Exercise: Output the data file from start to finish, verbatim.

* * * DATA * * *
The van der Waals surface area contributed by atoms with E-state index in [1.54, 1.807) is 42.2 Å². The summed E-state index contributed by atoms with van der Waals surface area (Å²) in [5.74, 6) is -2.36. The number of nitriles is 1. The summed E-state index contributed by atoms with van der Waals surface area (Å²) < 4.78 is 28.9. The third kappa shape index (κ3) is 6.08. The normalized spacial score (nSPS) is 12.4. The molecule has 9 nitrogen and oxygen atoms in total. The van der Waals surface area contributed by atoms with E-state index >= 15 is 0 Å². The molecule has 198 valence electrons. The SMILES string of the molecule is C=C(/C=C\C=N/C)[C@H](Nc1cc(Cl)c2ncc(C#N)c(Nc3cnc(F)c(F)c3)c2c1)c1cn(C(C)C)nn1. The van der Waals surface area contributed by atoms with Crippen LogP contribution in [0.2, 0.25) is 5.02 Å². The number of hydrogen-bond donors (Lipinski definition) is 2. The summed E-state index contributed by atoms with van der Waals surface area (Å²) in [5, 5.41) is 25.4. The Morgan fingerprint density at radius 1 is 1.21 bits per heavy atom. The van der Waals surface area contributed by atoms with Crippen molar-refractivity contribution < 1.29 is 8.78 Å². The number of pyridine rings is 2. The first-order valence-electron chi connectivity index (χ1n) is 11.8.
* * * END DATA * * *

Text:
The van der Waals surface area contributed by atoms with E-state index in [1.54, 1.807) is 42.2 Å². The summed E-state index contributed by atoms with van der Waals surface area (Å²) in [5.74, 6) is -2.36. The number of nitriles is 1. The summed E-state index contributed by atoms with van der Waals surface area (Å²) < 4.78 is 28.9. The third kappa shape index (κ3) is 6.08. The normalized spacial score (nSPS) is 12.4. The molecule has 9 nitrogen and oxygen atoms in total. The van der Waals surface area contributed by atoms with E-state index >= 15 is 0 Å². The molecule has 198 valence electrons. The SMILES string of the molecule is C=C(/C=C\C=N/C)[C@H](Nc1cc(Cl)c2ncc(C#N)c(Nc3cnc(F)c(F)c3)c2c1)c1cn(C(C)C)nn1. The van der Waals surface area contributed by atoms with Crippen LogP contribution in [0.2, 0.25) is 5.02 Å². The number of hydrogen-bond donors (Lipinski definition) is 2. The summed E-state index contributed by atoms with van der Waals surface area (Å²) in [5, 5.41) is 25.4. The Morgan fingerprint density at radius 1 is 1.21 bits per heavy atom. The van der Waals surface area contributed by atoms with Crippen molar-refractivity contribution < 1.29 is 8.78 Å². The number of pyridine rings is 2. The first-order valence-electron chi connectivity index (χ1n) is 11.8.